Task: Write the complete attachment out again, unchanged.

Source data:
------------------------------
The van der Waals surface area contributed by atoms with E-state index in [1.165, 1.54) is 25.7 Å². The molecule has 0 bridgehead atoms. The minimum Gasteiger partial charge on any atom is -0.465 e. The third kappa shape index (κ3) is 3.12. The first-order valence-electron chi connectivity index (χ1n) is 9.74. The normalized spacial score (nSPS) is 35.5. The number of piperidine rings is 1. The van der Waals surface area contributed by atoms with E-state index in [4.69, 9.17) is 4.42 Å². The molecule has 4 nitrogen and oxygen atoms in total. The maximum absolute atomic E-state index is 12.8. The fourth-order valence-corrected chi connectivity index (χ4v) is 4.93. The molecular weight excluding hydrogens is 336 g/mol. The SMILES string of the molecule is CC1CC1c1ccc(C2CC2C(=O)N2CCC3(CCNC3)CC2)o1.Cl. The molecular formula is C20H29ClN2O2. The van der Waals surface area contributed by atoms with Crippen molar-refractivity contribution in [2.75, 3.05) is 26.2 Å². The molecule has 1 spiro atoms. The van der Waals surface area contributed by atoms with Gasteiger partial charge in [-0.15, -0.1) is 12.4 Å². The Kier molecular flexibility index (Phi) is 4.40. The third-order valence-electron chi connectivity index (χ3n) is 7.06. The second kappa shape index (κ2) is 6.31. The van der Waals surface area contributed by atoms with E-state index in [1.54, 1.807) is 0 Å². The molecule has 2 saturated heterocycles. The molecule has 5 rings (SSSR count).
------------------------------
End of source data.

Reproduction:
The van der Waals surface area contributed by atoms with E-state index in [1.165, 1.54) is 25.7 Å². The molecule has 0 bridgehead atoms. The minimum Gasteiger partial charge on any atom is -0.465 e. The third kappa shape index (κ3) is 3.12. The first-order valence-electron chi connectivity index (χ1n) is 9.74. The normalized spacial score (nSPS) is 35.5. The number of piperidine rings is 1. The van der Waals surface area contributed by atoms with E-state index in [4.69, 9.17) is 4.42 Å². The molecule has 4 nitrogen and oxygen atoms in total. The maximum absolute atomic E-state index is 12.8. The fourth-order valence-corrected chi connectivity index (χ4v) is 4.93. The molecular weight excluding hydrogens is 336 g/mol. The SMILES string of the molecule is CC1CC1c1ccc(C2CC2C(=O)N2CCC3(CCNC3)CC2)o1.Cl. The molecular formula is C20H29ClN2O2. The van der Waals surface area contributed by atoms with Crippen molar-refractivity contribution in [2.75, 3.05) is 26.2 Å². The molecule has 1 spiro atoms. The van der Waals surface area contributed by atoms with Gasteiger partial charge in [-0.15, -0.1) is 12.4 Å². The Kier molecular flexibility index (Phi) is 4.40. The third-order valence-electron chi connectivity index (χ3n) is 7.06. The second kappa shape index (κ2) is 6.31. The van der Waals surface area contributed by atoms with E-state index in [1.54, 1.807) is 0 Å². The molecule has 2 saturated heterocycles. The molecule has 5 rings (SSSR count).